23...Rxe1+ 24.Qxe1 Qxb2 25.d6 Qa1 26.Qxa1 Bxa1 27.Ne4 Bd4 A competitive game until the loose pieces dropped off.


0-1

Zhang, Owen (1456) - Liu, Lawrence (1773)
2017 Peoria Championship (Travelodge), 2017

Round 1 [Murrel]


1.e4 e5 2.Nf3 Nc6 3.Bc4 Be7 Hungarian Defense
4.O-O is the book move here.Castling is a good alternative.
4...Nf6 5.Nc3 d6 6.h3 O-O 7.d3 h6
[7...Na5]
8.Be3 a6 9.a4 Bd7 10.d4 b6 11.dxe5 Releasing the tension. White is slightly better and so should try to build an attack.
11...Nxe5 12.Nxe5 dxe5 13.Qe2 a5 14.Rad1 Qc8 15.Nd5 Re8 16.Qd2
[Giving away the a-pawn. White has many ways to save the pawn. Bb3 certainly works, but White could also play
16.Qf3 Bxa4 17.Bxh6 with an attack.
17...gxh6 18.Nxf6 Bxf6 19.Qxf6 with Rd3 & Rg3 to follow.]
16...Bxa4 17.Nxf6+ Bxf6 18.Qd5 Rf8 19.b3 Be8 20.Qd2
[White should grab the initiative with
20.f4 exf4 21.e5]
20...Bc6 21.Bd5 Qb7 22.Qe2 Rfd8 23.Bxc6 Qxc6 This exchange of pieces brings Black's Queen into the game, menacing White's pawns.
24.Qg4 Be7 25.Qg3 This move has to be a mistake. White drops at least 1 more pawn and his attck on g7 can be easily handled by Bf8.
25...Rxd1 26.Rxd1 Qf6
[Black is a pawn ahead and so wishes to trade off the Queens, but after
26...Qxc2 27.Rd7 Bf8 Black continues to munch pawns.]
27.Rd7 Bd6 Trapping the Rook.
28.h4
[28.Qg4]
28...a4 Black should either go after the Rook with Qe6 or attempt to get a passed pawn with b4 first followed by a5 with a passed pawn after the trade. This trading of the potential passer should lengthen the game.
29.bxa4 Rxa4 30.Qg4 Rc4 31.Qe2 Rxe4 32.Qb5 Rb4 33.Qc6 e4
[This zwischenzug is not needed.
33...Rb1+ 34.Kh2 Qxh4# is mate.]
34.g3 Rb1+ 35.Kg2 Qf3 36.Kh3 Rh1#

0-1

Leali, Mike (1863) - Lonn, Adam (1580)
2017 Peoria Championship (Travelodge), 04/24/2017

Round 2 [Murrel]


1.e4 c6 2.d4 d5 3.exd5 This is the Exchange Variation of the Caro Kahn. Other more common lines are 3.e5 and 3.Nc3
3...cxd5 4.Nf3
[4.c4 is the famed Botvinnik-Panov Attack!]
4...Bg4 Knights before Bishops with either Nc6 or Nf6 is more usual here.
5.Be2 e6 6.O-O Bd6 7.h3 Bh5 8.Re1 Nf6 9.c3 O-O The opening has been pretty quiet and pretty even.
10.Ne5 an effort to liven things up before a draw sets in.
10...Bxe2 11.Rxe2 An unusual choice. Qxe2 seems more natural. Rooks usually need to unite on the back rank for defense of the King.
11...Qc7 12.Nd3 Nc6 13.Nd2 b5 14.a3 Nd2-b3-c5 creating a strong point with the c5-Knight Outpost is a good alternative.
14...a5 15.Nf3 b4 16.axb4 axb4 17.Rxa8 Rxa8 18.cxb4 Nxb4 19.Nxb4 Bxb4 This exchange creates an outside passed pawn for White, but it also creates a weak isolated Queen Pawn in the center.
20.Rc2 Qb6 21.Qd3 h6 22.g3 Ne4 23.Kg2 Be7 24.Nd2 Nd6 25.Nf3 Bf6 26.Be3 Ra4 There has been a lot of maneuvering with little consequence.
27.Ne5
[Perhaps White should try
27.Rc3 hoping to tempt Black with the pawn offer.
27...Qxb2 28.Rb3 threatening both the Queen and checkmate!]
27...Qb7 28.f3 Rb4 29.Qc3 Rb3 30.Qd2
[A blunder dropping a piece.
30.Qc6 and the cat & mouse game continues.) 30...Bxe5 31.dxe5 Nc4 ({White resigned as everything falls after Nc4 32.Rxc4 dxc4 33.Qd8+ Kh7 and White can't guard both the Bishop and f3.]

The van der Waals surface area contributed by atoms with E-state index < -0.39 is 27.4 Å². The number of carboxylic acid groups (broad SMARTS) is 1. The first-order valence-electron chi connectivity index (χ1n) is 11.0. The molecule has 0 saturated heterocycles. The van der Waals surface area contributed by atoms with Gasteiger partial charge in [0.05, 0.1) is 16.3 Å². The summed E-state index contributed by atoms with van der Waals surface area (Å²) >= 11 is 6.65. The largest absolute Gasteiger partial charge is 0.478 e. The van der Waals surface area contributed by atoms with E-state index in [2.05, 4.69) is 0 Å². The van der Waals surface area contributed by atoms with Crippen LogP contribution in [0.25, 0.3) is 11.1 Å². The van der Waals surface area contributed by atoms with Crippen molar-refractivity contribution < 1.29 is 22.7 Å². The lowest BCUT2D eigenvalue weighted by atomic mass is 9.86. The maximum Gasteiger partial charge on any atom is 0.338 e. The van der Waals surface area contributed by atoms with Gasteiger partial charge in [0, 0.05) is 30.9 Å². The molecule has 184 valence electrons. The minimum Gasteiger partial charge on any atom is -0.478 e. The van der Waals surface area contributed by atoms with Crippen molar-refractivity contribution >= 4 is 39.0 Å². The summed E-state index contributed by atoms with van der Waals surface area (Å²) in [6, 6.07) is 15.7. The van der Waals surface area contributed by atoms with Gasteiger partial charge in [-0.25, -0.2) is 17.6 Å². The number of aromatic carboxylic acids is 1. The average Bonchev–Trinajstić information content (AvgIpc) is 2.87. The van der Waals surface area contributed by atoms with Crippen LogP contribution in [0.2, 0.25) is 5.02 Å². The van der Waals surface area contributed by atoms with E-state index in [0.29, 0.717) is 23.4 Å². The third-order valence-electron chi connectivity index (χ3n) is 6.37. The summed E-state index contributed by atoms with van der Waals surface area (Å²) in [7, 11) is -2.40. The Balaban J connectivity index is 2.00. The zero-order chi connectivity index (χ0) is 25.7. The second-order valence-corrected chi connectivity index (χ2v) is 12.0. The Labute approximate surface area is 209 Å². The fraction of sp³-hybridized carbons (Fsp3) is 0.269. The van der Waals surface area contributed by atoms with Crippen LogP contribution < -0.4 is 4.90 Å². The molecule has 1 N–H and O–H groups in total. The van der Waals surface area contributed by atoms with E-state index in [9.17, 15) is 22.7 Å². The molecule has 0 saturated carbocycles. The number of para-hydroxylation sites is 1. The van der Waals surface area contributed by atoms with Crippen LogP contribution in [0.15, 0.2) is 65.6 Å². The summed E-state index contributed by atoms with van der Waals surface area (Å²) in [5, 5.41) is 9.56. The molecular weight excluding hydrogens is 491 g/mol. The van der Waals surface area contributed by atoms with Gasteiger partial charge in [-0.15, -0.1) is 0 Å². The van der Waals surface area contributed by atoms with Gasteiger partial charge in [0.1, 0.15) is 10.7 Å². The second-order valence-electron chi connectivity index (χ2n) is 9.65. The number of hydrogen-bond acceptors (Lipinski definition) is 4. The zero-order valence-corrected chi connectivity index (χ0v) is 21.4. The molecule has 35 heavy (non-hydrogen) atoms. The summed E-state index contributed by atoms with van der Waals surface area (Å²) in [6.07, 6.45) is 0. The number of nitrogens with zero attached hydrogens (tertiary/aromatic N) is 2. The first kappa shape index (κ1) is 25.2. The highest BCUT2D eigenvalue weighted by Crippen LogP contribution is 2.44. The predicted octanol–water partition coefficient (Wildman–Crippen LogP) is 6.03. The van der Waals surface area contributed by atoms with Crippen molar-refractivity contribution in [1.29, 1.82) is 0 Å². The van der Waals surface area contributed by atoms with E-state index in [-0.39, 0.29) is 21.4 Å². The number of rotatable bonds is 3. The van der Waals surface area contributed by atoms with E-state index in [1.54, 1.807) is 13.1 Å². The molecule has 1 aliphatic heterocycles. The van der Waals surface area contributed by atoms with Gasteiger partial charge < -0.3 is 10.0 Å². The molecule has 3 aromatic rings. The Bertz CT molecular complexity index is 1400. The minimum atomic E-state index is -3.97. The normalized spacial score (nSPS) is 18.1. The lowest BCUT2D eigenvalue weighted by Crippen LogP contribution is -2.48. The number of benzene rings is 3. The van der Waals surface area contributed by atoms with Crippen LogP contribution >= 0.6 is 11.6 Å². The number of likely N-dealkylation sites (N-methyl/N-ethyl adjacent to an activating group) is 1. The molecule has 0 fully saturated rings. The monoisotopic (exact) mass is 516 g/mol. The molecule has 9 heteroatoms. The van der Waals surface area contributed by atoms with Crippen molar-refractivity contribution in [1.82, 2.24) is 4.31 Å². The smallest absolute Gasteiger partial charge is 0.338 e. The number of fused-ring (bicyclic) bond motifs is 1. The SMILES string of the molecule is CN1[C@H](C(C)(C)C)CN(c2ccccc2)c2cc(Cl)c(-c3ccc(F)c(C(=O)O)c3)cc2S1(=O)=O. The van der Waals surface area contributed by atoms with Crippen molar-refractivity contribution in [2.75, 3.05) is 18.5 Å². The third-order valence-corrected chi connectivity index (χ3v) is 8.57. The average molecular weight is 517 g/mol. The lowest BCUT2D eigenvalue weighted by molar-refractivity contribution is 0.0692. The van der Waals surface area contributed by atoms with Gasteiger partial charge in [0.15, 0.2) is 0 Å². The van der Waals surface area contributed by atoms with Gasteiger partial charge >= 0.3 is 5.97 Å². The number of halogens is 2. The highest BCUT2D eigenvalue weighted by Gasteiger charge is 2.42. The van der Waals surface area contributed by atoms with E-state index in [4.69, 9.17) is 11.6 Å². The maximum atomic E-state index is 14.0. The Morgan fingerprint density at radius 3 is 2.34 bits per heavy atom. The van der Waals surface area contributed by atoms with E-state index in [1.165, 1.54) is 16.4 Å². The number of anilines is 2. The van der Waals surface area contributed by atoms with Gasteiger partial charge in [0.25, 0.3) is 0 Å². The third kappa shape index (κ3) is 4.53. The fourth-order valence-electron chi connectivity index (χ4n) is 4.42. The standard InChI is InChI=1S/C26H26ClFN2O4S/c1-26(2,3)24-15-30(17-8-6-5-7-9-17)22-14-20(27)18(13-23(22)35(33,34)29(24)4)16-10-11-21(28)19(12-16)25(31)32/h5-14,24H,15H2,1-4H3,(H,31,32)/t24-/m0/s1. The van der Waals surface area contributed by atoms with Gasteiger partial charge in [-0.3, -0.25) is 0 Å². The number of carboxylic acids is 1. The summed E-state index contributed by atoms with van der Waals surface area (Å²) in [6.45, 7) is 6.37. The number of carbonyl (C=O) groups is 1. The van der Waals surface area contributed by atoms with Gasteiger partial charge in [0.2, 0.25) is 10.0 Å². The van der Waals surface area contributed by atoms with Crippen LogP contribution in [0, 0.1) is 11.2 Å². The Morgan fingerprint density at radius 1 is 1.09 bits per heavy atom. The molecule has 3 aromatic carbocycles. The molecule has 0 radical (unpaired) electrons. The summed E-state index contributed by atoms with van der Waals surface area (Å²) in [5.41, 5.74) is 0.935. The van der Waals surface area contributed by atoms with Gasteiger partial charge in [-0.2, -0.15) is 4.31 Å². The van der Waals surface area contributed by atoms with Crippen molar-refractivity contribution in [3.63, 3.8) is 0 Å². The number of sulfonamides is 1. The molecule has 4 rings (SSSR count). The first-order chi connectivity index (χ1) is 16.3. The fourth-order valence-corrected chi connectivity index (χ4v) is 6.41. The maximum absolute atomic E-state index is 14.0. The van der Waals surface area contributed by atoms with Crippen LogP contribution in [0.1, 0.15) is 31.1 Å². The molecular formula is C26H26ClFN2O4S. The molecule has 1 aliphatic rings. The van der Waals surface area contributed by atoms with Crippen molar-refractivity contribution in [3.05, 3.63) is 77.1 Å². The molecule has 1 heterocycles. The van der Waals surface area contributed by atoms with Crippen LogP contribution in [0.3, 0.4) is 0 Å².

0-1

Garrett, Daniel (1817) - Zhang, Owen (1456)
2017 Peoria Championship (Travelodge), 2017

Round 2 [Murrel]


1.Nf3 d5 2.c4 Nf6 The Reti Gambit Declined. More common is just c6 or e6, reinforcing the center. Black can then wait for White to fianchetto his KB before playing dxc4.
3.cxd5 Nxd5 4.e4 Nf6 5.Nc3 Nc6 This move is not usually good in most c4 or d4 games as the c-pawn needs to be played out to c5 or c6
6.d4 And White owns the center with a pair of center pawns which threaten to advance against the defenceless Knights.
6...Bg4
[with c6 & d6 unavailable here Black should play
6...e6]
7.Be3
[White misses a Queen sacrifice with
7.d5 Ne5 8.Nxe5 Bxd1 9.Bb5+ c6 10.dxc6 a6 11.c7+ axb5 12.cxd8=Q+ Rxd8 13.Nxd1 and White is a piece and Black is still undeveloped.]
7...e6 8.a3 a6 9.Be2 Bxf3 10.Bxf3 This exchange helped White. Black should develop with Qd7.
10...e5 Be7 & castles are needed.
11.d5 Ne7 12.O-O Ng6 13.g3 Bd6 14.Bg2 Qd7 15.h3 h5 16.f4 h4 17.f5 Ne7 18.g4 The pawn play by both sides here has been excellent.
18...c6 But the board has changed. Now Black should continue with Q-siide castling and so the text is incorrect.
19.Bg5
[White could also play to take advantage of the newly weak dark squares with
19.Na4]
19...cxd5 20.Bxf6 gxf6 21.Nxd5 Bc5+ 22.Kh1 Nxd5 23.exd5 Qd6
[23...Bd4]
24.Qb3 Bb6 25.Rac1 Ke7 26.Rc2 Rhc8 27.Rfc1 Kd8 28.Rc6 bxc6 29.Qxb6+ Qc7 30.Qf2 Qd6
[30...Qa7 31.Qxh4 cxd5 32.Re1 Rab8 33.Qxf6+ Qe7 34.Qxa6 Rxb2 35.Bxd5 Rcc2 and all White has is a perpetual check beginning with
36.Qa8+ Kd7 37.Qa4+ Kd8 38.Qa8+ etc.]
31.dxc6 Ke7
[31...Rab8]
32.c7 The line after 32.c7 was reviewed heavily during the post game analysis. Wayne suggested Rab8 which almost holds. But Rc6 saves the day for White and Black can't stop the carnage after Qf1+ 34.Kh2 Rb7 35.Qxh4 and Qxf6 will be fatal.
32...Qd4 33.Qxd4 exd4 34.Bxa8 Rxa8 35.c8=Q Rxc8 36.Rxc8 and the game is essentially over.
36...Kd6 37.Kg2 Ke5 38.Kf3 a5 39.Rc5+ Kd6 40.Rxa5 d3 41.Ke3 Kc6 42.Kxd3 Kb6 43.b4 Kc6 44.Ra6+ Kb5 45.Rxf6 Ka4 46.Ra6+ Kb5 47.Ra5+ Kb6 48.Ke4 f6 49.Kd5 Kc7 50.Ke6 Kc6 51.Kxf6 Kd7 52.Kg7 Ke7 53.Ra6 Ke8 54.Ra7 Kd8 55.f6 Kc8 56.f7 Kb8 57.Re7 Kc8 58.f8=Q#